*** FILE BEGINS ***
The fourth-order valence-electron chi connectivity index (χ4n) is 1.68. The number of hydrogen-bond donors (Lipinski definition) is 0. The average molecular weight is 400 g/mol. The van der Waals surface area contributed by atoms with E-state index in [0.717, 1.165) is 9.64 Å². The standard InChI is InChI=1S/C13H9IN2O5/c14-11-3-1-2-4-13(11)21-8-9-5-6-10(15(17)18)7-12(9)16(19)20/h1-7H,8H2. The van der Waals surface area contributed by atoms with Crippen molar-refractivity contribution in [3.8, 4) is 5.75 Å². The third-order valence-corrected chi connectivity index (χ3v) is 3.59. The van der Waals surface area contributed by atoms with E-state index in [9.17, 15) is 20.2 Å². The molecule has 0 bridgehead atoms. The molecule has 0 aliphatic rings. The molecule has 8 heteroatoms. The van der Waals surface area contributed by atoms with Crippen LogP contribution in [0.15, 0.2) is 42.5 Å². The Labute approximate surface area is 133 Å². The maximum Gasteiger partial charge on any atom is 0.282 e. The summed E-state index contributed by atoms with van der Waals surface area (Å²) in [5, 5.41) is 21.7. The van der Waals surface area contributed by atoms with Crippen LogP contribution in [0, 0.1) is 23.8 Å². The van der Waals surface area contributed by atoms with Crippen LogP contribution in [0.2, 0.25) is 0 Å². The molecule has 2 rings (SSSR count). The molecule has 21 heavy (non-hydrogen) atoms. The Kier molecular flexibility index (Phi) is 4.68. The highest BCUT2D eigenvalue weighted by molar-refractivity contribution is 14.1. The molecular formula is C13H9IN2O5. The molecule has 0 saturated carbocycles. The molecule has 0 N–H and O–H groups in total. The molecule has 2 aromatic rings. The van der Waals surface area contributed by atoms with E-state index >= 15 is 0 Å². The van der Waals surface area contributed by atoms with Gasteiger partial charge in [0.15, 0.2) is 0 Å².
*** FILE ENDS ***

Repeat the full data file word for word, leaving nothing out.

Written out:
The fourth-order valence-electron chi connectivity index (χ4n) is 1.68. The number of hydrogen-bond donors (Lipinski definition) is 0. The average molecular weight is 400 g/mol. The van der Waals surface area contributed by atoms with E-state index in [0.717, 1.165) is 9.64 Å². The standard InChI is InChI=1S/C13H9IN2O5/c14-11-3-1-2-4-13(11)21-8-9-5-6-10(15(17)18)7-12(9)16(19)20/h1-7H,8H2. The van der Waals surface area contributed by atoms with Crippen molar-refractivity contribution in [3.8, 4) is 5.75 Å². The third-order valence-corrected chi connectivity index (χ3v) is 3.59. The van der Waals surface area contributed by atoms with E-state index in [9.17, 15) is 20.2 Å². The molecule has 0 bridgehead atoms. The molecule has 0 aliphatic rings. The molecule has 8 heteroatoms. The van der Waals surface area contributed by atoms with Crippen LogP contribution in [0.15, 0.2) is 42.5 Å². The Labute approximate surface area is 133 Å². The maximum Gasteiger partial charge on any atom is 0.282 e. The summed E-state index contributed by atoms with van der Waals surface area (Å²) in [5, 5.41) is 21.7. The van der Waals surface area contributed by atoms with Crippen LogP contribution in [0, 0.1) is 23.8 Å². The van der Waals surface area contributed by atoms with Crippen LogP contribution in [0.2, 0.25) is 0 Å². The molecule has 2 rings (SSSR count). The molecule has 21 heavy (non-hydrogen) atoms. The Kier molecular flexibility index (Phi) is 4.68. The highest BCUT2D eigenvalue weighted by molar-refractivity contribution is 14.1. The molecular formula is C13H9IN2O5. The molecule has 0 saturated carbocycles. The molecule has 0 N–H and O–H groups in total. The molecule has 2 aromatic rings. The van der Waals surface area contributed by atoms with E-state index >= 15 is 0 Å². The van der Waals surface area contributed by atoms with Gasteiger partial charge in [0.15, 0.2) is 0 Å².